Feeds

back to article Haitian snapper humbles photo giants AFP, Getty Images in $1.2m copyright victory

Photographers have won a landmark victory after a US federal jury awarded $1.2m to freelance photojournalist Daniel Morel after media giants uploaded and credited to themselves some shots he had posted on Twitter. A New York jury decisively backed a Haitian photojournalist Morel in a copyright case against photo agency Getty and …

COMMENTS

This topic is closed for new posts.
Bronze badge

No jail time?

What ever happened to jail time for massive copyright theft with massive distribution? It's what the big guys have been asking for, and they should get it.

24
0
Anonymous Coward

Re: No jail time?

Also, often fines are levied based on the (estimated) number of times the copyrighted item was downloaded, so the number of times the infringement took place - if they used the "peppercorn damages of as little as $650 per infringement", maybe the infringed item(s) received a million or so views, so that's close to a tasty billion. That would make them think twice in the future...

13
0

Re: No jail time?

Jail time's only for the little guys.

4
0

This could have been resolved by them putting there hands up and settling out of court. So glad to the the out come of this. Sending a letter stating they were going to sue the photographer makes my blood boil and so too it seems the blood of the jury.

25
0
Bronze badge
Thumb Up

Well funk me...

An actual "Feel good" story on the Reg...Humans 1, Aliens 0...yippee.

7
0
Silver badge

I think the Photographer should Appeal

The damages are way to low.

3
0
Silver badge

Re: I think the Photographer should Appeal

He can't appeal his victory.

However... if the AFP and Getty go and fight it, they could revisit the $650 per incident and up the ante in his favor. That would definitely be the danger of their appealing it.

So if they lose the appeal and then award goes up to 10 million, do you think that they will quit while they are behind?

Keep in mind... if this stands... anyone stealing your work from the web and you retain the rights... you can sue.

7
0
Headmaster

Re: I think the Photographer should Appeal

RTFS - "The jury **could have** found AFP and Getty guilty of wilful infringement and awarded peppercorn damages of as little as $650 per infringement. It clearly wasn't impressed by what they heard..." - not "They awarded peppercorn damages of $650 per infringement". Comprehension not grammar, but the subjects are related.

0
2
Silver badge
Facepalm

Re: I think the Photographer should Appeal

PeteA, iironically, it's you who needs the comprehension lessons.

No-one said or implied what you are saying they did!

2
0

Re: I think the Photographer should Appeal

Quote (my emphasis):

However... if the AFP and Getty go and fight it, ***they could revisit the $650 per incident*** and up the ante in his favor. That would definitely be the danger of their appealing it.

That sentence rather strongly implies that the author believes that $650 per incident is an actual thing which can be re-visited. It is not possible to re-visit a hypothetical situation which has not occurred.

0
0
Bronze badge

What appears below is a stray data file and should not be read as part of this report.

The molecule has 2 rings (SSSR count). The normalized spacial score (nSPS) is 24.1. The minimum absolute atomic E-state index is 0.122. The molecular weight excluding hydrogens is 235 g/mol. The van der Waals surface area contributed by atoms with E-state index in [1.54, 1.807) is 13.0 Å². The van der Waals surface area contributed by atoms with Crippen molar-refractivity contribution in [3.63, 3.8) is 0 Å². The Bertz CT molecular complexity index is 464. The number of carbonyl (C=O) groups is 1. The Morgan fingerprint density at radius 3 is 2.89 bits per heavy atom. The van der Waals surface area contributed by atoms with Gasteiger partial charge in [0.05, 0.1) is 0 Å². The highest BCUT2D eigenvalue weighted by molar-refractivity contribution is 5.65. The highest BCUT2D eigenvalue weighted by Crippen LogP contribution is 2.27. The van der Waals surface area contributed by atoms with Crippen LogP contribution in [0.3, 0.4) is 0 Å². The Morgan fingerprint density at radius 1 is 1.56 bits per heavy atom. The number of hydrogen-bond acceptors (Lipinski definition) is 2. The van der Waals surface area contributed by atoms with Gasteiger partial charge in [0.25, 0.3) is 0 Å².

Re: up the ante in his favor

"The jury ... awarded $1.2m ... the maximum they could award under US law."

1
0
Roo
Bronze badge

"Today, the public don't agree with the elite's radical and utopian ideas of what IP means, whenever they're given a chance to express their views. So the elites must decide what it is on our behalf."

That seems like a massive leap given that freetards (as you call them) form the majority of the public if you choose to apply the letter of the law.

There is an interpretation of the evidence that fits both sides:

"Joe public is fed up with elites telling them what they can and can't do with stuff they have paid for".

2
2
Anonymous Coward

He's confusing "the peoples" belief that hard working freelance individuals/small business/bands/artists/photographers/etc should be properly rewarded for their work versus "the peoples" view that big media can go fuck itself.

2
0
Roo
Bronze badge

"He's confusing "the peoples" belief that hard working freelance individuals/small business/bands/artists/photographers/etc should be properly rewarded for their work versus "the peoples" view that big media can go fuck itself."

That seems to be the case. Although the point I was trying to make is that the majority of the public infringe copyright and the licenses they have purchased through ignorance rather than design (eg: folks installing an old copy of Windows on a new computer they just bought). A lot of that kind of freetardery could be eliminated by the vendors adopting *short, easily understood* licenses that fit how people want to use the product rather than imposing arbitrary restrictions on usage that are trivially broken. It is unrealistic and unreasonable for a vendor to expect a user to spend a couple of hours and a few hundred bucks on a lawyer just to establish if they can use the product they've paid for already.

Open Source licenses tend to suffer from the same problem of lots of verbiage, however they are *usually* standard licences (eg: LGPL V2, BSD) so you only have to read them once and grep the others against one you read to ensure they haven't snuck anything in. So as a user that's a win - less time spent trying to think like a Lawyer is always good. Commercial folks could also share recognised common licenses, it would cost them sod all and save everyone a lot of time & money in the long run, I'm not holding my breath on that one though because they would inevitably add their special clauses so they can skim another 0.01% margin.